A law professor said Tuesday that South Korea should consider restricting imports of US liquefied natural gas in response to US safeguard measures.
Choi Won-mok, a law professor at Ewha Womans University, also said South Korea could move to impose higher tariffs on US liquefied natural gas.
Currently, South Korea puts no tariff on US LNG under their bilateral free trade deal, except for a 2 percent tariff during the October-March period every year, according to the Korea Customs Service.
Choi made the case in a round table meeting with economic experts on how to deal with US safeguard measures.
The first shipment of US shale gas arrived in South Korea last year under a 2012 deal between Korea Gas Corp. and the Texas-based Cheniere Energy. The deal calls for South Korea's state-run gas supplier to bring in 2.8 million tons of liquefied gas annually until 2036.
KOGAS estimated its annual imports to be worth $1 billion.
Last week, US President Donald Trump signed a set of safeguard measures against foreign made, large residential washing machines and solar cells, including those from South Korea.
The measures include a 20 percent tariff on the first 1.2 million units of imported large residential washers and a 50 percent tariff on units exceeding the quota. The below-quota rate goes down to 18 percent and 16 percent in the second and third years, respectively. For units exceeding the quota, the rate goes down to 45 percent and 40 percent.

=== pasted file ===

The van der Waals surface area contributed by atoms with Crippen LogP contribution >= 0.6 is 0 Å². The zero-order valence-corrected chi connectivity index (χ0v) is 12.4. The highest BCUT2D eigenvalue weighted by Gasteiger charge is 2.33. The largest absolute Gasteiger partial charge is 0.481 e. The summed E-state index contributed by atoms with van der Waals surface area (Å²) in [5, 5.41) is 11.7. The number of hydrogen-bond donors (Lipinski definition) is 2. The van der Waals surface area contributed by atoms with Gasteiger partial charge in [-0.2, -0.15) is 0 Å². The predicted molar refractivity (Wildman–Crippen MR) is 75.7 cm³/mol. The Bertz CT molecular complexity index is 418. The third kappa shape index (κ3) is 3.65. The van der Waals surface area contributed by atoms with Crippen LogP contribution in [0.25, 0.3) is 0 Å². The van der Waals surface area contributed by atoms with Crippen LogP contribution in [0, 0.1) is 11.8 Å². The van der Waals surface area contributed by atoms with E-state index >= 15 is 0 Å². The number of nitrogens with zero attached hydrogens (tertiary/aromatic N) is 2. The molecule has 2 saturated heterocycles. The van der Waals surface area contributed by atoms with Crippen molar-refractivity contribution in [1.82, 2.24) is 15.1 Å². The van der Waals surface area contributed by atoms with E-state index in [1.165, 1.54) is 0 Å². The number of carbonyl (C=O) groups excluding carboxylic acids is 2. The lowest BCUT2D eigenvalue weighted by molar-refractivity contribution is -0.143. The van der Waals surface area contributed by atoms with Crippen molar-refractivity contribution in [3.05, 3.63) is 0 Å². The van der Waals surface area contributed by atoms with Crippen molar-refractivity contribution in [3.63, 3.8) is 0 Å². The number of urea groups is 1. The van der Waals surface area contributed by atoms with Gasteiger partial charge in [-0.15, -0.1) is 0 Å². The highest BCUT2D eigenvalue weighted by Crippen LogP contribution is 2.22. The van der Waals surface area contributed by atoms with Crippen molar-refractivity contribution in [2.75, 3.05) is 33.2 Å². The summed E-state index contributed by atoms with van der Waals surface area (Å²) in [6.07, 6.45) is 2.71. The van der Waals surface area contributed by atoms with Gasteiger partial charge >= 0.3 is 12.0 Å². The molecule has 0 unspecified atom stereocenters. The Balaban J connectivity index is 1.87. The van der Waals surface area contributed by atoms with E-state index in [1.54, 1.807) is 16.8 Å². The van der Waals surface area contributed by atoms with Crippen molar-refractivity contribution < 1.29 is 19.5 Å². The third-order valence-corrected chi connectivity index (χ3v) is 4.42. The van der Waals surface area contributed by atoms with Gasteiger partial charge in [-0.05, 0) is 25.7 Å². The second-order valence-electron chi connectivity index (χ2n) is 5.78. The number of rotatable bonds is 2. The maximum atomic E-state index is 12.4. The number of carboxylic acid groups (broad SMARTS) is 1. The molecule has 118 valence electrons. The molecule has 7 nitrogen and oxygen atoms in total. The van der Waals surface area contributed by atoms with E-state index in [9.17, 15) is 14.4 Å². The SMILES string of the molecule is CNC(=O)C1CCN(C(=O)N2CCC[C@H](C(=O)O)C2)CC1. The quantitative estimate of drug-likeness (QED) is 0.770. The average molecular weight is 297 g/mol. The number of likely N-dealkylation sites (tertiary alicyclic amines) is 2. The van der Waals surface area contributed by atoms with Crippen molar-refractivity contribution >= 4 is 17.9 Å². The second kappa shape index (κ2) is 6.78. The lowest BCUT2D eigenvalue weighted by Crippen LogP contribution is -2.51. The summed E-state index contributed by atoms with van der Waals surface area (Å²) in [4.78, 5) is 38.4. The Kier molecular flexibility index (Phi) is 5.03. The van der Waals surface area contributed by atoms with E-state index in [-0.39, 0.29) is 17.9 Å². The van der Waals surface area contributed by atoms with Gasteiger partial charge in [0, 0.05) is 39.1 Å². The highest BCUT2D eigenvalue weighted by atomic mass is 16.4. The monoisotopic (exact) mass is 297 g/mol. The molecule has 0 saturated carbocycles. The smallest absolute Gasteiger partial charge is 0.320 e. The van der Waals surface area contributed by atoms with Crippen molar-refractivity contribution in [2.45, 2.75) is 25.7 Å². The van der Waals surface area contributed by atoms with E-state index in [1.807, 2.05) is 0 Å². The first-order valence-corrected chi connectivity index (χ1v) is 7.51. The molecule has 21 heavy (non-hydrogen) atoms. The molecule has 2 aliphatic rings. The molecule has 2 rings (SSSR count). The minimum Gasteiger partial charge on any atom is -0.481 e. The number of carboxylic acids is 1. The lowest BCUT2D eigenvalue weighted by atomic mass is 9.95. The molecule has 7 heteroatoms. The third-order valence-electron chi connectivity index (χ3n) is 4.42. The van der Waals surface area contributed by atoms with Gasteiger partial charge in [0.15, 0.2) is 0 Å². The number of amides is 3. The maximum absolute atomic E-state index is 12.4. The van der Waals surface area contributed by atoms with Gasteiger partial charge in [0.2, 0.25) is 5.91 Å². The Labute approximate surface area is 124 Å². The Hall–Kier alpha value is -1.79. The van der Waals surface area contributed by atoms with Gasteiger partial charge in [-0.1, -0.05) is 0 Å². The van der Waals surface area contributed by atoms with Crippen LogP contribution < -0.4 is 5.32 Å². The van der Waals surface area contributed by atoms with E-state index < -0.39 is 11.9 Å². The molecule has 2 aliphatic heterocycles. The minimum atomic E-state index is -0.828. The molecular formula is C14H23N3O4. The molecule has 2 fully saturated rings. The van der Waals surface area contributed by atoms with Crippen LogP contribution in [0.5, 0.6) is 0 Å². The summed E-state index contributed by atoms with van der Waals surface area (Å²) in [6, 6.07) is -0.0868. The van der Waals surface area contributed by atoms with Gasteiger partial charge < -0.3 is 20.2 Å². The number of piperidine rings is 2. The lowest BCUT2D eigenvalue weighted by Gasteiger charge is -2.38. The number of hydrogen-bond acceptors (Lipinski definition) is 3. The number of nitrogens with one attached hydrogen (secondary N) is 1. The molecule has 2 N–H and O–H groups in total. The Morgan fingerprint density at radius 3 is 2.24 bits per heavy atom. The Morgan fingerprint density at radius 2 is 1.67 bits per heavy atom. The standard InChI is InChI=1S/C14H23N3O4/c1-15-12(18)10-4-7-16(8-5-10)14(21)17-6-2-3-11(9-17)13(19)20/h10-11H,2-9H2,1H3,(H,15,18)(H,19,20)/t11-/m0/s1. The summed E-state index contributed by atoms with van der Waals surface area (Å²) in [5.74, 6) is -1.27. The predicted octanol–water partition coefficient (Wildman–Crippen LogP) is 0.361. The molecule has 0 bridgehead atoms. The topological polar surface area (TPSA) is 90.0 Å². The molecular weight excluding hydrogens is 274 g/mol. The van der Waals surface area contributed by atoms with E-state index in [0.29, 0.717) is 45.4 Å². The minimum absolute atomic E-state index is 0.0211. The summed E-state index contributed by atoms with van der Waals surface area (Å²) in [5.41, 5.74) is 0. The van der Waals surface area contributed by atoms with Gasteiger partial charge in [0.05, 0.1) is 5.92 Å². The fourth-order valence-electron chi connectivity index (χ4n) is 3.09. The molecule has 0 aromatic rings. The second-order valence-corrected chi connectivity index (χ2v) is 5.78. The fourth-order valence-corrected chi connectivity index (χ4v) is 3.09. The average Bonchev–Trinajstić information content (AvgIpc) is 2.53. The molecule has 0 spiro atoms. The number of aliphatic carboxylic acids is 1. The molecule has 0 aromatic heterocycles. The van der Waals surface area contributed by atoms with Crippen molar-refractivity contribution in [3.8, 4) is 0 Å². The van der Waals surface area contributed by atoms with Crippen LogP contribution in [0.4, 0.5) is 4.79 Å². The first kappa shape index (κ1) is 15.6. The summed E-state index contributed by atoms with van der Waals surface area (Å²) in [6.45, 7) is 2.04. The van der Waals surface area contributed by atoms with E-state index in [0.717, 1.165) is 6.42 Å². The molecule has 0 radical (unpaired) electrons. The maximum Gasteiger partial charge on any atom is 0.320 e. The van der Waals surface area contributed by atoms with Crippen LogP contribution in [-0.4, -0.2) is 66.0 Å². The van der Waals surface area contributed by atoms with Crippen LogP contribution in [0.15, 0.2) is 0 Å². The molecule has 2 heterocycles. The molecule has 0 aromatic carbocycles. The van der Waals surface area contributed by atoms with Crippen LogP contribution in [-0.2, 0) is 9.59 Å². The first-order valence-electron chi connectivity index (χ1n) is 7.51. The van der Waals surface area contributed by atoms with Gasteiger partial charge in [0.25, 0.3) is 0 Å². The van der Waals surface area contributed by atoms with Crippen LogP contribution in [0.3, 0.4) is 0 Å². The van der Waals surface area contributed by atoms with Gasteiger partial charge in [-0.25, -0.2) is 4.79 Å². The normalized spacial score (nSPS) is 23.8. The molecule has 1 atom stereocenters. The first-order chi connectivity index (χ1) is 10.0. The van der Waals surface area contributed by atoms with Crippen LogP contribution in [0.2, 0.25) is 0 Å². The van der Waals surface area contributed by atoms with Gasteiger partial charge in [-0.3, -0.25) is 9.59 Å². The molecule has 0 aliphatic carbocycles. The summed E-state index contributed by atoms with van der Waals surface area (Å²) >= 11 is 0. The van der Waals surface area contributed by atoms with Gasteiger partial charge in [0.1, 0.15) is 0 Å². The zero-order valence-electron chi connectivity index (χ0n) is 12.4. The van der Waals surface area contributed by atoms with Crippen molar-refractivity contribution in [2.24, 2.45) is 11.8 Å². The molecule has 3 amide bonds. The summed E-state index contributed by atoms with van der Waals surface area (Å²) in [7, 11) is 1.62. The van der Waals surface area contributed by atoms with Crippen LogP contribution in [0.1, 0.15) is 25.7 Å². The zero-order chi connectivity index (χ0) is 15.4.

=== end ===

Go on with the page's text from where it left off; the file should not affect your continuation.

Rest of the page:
Choi said the US could take remedial measures against other home appliance and manufacturing sectors beyond washing machines, noting that Trump's recent decision is a protectionist measure meant to rally his supporters ahead of midterm elections in November.
The professor said South Korean companies should consider filing a complaint with the US Court of International Trade over U.S. safeguard measures, noting that filing a case against Washington at the World Trade Organization has limitations.
Last week, the South Korean Ministry of Trade, Industry and Energy said it will file a petition with the World Trade Organization against the US decision.
"If South Korea prevails in the trade case at the WTO, there is no other choice but to retaliate under the approval of the WTO if the US does not respect the verdict," Choi. "Trade retaliation may not be a fundamental solution, considering the side-effects it could have on South Korea-US security cooperation." (Yonhap)